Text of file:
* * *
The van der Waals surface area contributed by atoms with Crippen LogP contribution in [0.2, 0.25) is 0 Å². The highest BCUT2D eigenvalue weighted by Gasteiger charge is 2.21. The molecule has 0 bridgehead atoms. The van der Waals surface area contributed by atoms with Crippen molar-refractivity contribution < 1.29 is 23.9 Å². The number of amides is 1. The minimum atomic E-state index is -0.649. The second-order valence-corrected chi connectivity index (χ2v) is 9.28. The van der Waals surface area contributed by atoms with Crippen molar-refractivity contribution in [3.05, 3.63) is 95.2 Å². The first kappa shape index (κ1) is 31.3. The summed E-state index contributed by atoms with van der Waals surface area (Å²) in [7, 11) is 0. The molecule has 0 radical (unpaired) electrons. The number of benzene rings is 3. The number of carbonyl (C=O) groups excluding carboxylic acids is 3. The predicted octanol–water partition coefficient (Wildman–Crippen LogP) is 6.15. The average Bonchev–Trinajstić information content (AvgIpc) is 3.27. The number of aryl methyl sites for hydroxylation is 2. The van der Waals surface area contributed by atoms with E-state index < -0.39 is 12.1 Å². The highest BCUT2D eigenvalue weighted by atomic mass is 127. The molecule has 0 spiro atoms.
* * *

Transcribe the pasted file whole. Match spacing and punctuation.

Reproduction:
The van der Waals surface area contributed by atoms with Crippen LogP contribution in [0.2, 0.25) is 0 Å². The highest BCUT2D eigenvalue weighted by Gasteiger charge is 2.21. The molecule has 0 bridgehead atoms. The van der Waals surface area contributed by atoms with Crippen molar-refractivity contribution < 1.29 is 23.9 Å². The number of amides is 1. The minimum atomic E-state index is -0.649. The second-order valence-corrected chi connectivity index (χ2v) is 9.28. The van der Waals surface area contributed by atoms with Crippen molar-refractivity contribution in [3.05, 3.63) is 95.2 Å². The first kappa shape index (κ1) is 31.3. The summed E-state index contributed by atoms with van der Waals surface area (Å²) in [7, 11) is 0. The molecule has 0 radical (unpaired) electrons. The number of benzene rings is 3. The number of carbonyl (C=O) groups excluding carboxylic acids is 3. The predicted octanol–water partition coefficient (Wildman–Crippen LogP) is 6.15. The average Bonchev–Trinajstić information content (AvgIpc) is 3.27. The number of aryl methyl sites for hydroxylation is 2. The van der Waals surface area contributed by atoms with E-state index < -0.39 is 12.1 Å². The highest BCUT2D eigenvalue weighted by atomic mass is 127. The molecule has 0 spiro atoms.